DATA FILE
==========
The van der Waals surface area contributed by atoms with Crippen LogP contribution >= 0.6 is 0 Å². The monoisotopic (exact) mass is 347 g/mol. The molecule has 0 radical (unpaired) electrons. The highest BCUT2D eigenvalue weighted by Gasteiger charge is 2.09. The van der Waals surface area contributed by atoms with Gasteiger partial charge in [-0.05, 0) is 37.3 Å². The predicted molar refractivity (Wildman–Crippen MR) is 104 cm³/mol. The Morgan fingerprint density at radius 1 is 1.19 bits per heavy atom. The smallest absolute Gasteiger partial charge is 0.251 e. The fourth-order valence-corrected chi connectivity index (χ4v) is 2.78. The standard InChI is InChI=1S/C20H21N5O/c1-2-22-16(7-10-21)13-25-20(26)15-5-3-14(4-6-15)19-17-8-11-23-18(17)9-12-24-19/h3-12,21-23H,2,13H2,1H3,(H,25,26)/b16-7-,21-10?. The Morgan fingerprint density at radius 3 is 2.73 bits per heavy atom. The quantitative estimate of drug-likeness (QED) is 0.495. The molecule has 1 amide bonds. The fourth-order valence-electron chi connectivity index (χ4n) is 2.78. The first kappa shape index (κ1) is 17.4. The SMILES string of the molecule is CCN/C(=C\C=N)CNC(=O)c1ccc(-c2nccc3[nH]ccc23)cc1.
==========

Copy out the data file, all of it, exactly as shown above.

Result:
The van der Waals surface area contributed by atoms with Crippen LogP contribution >= 0.6 is 0 Å². The monoisotopic (exact) mass is 347 g/mol. The molecule has 0 radical (unpaired) electrons. The highest BCUT2D eigenvalue weighted by Gasteiger charge is 2.09. The van der Waals surface area contributed by atoms with Gasteiger partial charge in [-0.05, 0) is 37.3 Å². The predicted molar refractivity (Wildman–Crippen MR) is 104 cm³/mol. The Morgan fingerprint density at radius 1 is 1.19 bits per heavy atom. The smallest absolute Gasteiger partial charge is 0.251 e. The fourth-order valence-corrected chi connectivity index (χ4v) is 2.78. The standard InChI is InChI=1S/C20H21N5O/c1-2-22-16(7-10-21)13-25-20(26)15-5-3-14(4-6-15)19-17-8-11-23-18(17)9-12-24-19/h3-12,21-23H,2,13H2,1H3,(H,25,26)/b16-7-,21-10?. The Morgan fingerprint density at radius 3 is 2.73 bits per heavy atom. The quantitative estimate of drug-likeness (QED) is 0.495. The molecule has 1 amide bonds. The fourth-order valence-electron chi connectivity index (χ4n) is 2.78. The first kappa shape index (κ1) is 17.4. The SMILES string of the molecule is CCN/C(=C\C=N)CNC(=O)c1ccc(-c2nccc3[nH]ccc23)cc1.